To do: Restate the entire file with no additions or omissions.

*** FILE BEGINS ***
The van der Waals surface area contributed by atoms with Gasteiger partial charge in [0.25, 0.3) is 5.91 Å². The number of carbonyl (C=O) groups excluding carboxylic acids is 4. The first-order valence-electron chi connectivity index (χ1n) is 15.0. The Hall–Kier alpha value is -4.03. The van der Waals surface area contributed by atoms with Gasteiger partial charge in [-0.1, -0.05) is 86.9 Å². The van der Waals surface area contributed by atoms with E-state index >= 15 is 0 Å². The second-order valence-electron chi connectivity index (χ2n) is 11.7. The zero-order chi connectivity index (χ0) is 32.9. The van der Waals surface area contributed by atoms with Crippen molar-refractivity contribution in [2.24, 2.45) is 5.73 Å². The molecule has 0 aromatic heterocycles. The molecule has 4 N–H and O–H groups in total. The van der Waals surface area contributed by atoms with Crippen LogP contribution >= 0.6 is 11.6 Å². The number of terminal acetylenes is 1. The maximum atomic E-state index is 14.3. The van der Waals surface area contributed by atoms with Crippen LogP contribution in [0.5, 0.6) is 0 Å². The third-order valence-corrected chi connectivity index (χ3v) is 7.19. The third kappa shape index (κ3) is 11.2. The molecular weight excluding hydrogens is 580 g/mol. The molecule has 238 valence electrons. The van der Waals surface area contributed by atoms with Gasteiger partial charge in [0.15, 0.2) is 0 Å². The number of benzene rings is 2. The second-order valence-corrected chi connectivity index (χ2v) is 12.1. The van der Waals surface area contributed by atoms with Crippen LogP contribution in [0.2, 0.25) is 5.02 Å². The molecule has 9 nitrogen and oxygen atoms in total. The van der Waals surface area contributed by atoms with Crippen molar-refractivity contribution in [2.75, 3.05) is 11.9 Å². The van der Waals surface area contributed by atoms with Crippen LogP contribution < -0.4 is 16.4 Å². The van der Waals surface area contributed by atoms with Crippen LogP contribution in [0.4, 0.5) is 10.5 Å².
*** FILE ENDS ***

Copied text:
The van der Waals surface area contributed by atoms with Gasteiger partial charge in [0.25, 0.3) is 5.91 Å². The number of carbonyl (C=O) groups excluding carboxylic acids is 4. The first-order valence-electron chi connectivity index (χ1n) is 15.0. The Hall–Kier alpha value is -4.03. The van der Waals surface area contributed by atoms with Gasteiger partial charge in [-0.1, -0.05) is 86.9 Å². The van der Waals surface area contributed by atoms with E-state index >= 15 is 0 Å². The second-order valence-electron chi connectivity index (χ2n) is 11.7. The zero-order chi connectivity index (χ0) is 32.9. The van der Waals surface area contributed by atoms with Crippen molar-refractivity contribution in [2.24, 2.45) is 5.73 Å². The molecule has 0 aromatic heterocycles. The molecule has 4 N–H and O–H groups in total. The van der Waals surface area contributed by atoms with Crippen LogP contribution >= 0.6 is 11.6 Å². The number of terminal acetylenes is 1. The maximum atomic E-state index is 14.3. The van der Waals surface area contributed by atoms with Crippen LogP contribution in [0.5, 0.6) is 0 Å². The third-order valence-corrected chi connectivity index (χ3v) is 7.19. The third kappa shape index (κ3) is 11.2. The molecular weight excluding hydrogens is 580 g/mol. The molecule has 238 valence electrons. The van der Waals surface area contributed by atoms with Gasteiger partial charge in [0.15, 0.2) is 0 Å². The number of benzene rings is 2. The second-order valence-corrected chi connectivity index (χ2v) is 12.1. The van der Waals surface area contributed by atoms with Crippen LogP contribution in [0.2, 0.25) is 5.02 Å². The molecule has 9 nitrogen and oxygen atoms in total. The van der Waals surface area contributed by atoms with Crippen molar-refractivity contribution in [2.75, 3.05) is 11.9 Å². The van der Waals surface area contributed by atoms with Crippen LogP contribution < -0.4 is 16.4 Å². The van der Waals surface area contributed by atoms with Crippen LogP contribution in [0.4, 0.5) is 10.5 Å².